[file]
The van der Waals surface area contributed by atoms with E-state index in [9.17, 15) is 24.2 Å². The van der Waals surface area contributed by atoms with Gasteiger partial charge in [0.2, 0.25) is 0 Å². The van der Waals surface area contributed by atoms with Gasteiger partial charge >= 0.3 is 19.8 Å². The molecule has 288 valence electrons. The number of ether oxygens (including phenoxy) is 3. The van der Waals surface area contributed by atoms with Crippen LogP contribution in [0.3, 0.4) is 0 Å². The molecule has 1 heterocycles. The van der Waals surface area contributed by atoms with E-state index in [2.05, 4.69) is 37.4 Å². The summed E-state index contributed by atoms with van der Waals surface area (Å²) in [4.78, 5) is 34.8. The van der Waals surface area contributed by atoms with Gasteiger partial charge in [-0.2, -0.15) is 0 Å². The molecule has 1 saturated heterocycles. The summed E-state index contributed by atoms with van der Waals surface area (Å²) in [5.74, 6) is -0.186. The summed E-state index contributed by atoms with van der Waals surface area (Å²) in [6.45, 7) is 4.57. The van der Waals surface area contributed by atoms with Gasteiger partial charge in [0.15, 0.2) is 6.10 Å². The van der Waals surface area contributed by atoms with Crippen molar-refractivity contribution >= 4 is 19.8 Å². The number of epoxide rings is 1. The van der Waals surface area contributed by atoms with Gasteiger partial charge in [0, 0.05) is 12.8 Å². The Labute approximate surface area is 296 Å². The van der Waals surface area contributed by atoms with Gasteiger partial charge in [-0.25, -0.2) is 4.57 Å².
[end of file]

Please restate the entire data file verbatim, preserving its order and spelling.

The van der Waals surface area contributed by atoms with E-state index in [9.17, 15) is 24.2 Å². The van der Waals surface area contributed by atoms with Gasteiger partial charge in [0.2, 0.25) is 0 Å². The van der Waals surface area contributed by atoms with Gasteiger partial charge >= 0.3 is 19.8 Å². The molecule has 288 valence electrons. The number of ether oxygens (including phenoxy) is 3. The van der Waals surface area contributed by atoms with Crippen LogP contribution in [0.3, 0.4) is 0 Å². The molecule has 1 heterocycles. The van der Waals surface area contributed by atoms with E-state index in [2.05, 4.69) is 37.4 Å². The summed E-state index contributed by atoms with van der Waals surface area (Å²) in [4.78, 5) is 34.8. The van der Waals surface area contributed by atoms with Gasteiger partial charge in [-0.2, -0.15) is 0 Å². The molecule has 1 saturated heterocycles. The summed E-state index contributed by atoms with van der Waals surface area (Å²) in [5.74, 6) is -0.186. The summed E-state index contributed by atoms with van der Waals surface area (Å²) in [6.45, 7) is 4.57. The van der Waals surface area contributed by atoms with Gasteiger partial charge in [0.15, 0.2) is 6.10 Å². The van der Waals surface area contributed by atoms with Crippen molar-refractivity contribution >= 4 is 19.8 Å². The number of epoxide rings is 1. The van der Waals surface area contributed by atoms with Gasteiger partial charge in [0, 0.05) is 12.8 Å². The Labute approximate surface area is 296 Å². The van der Waals surface area contributed by atoms with Gasteiger partial charge in [-0.25, -0.2) is 4.57 Å².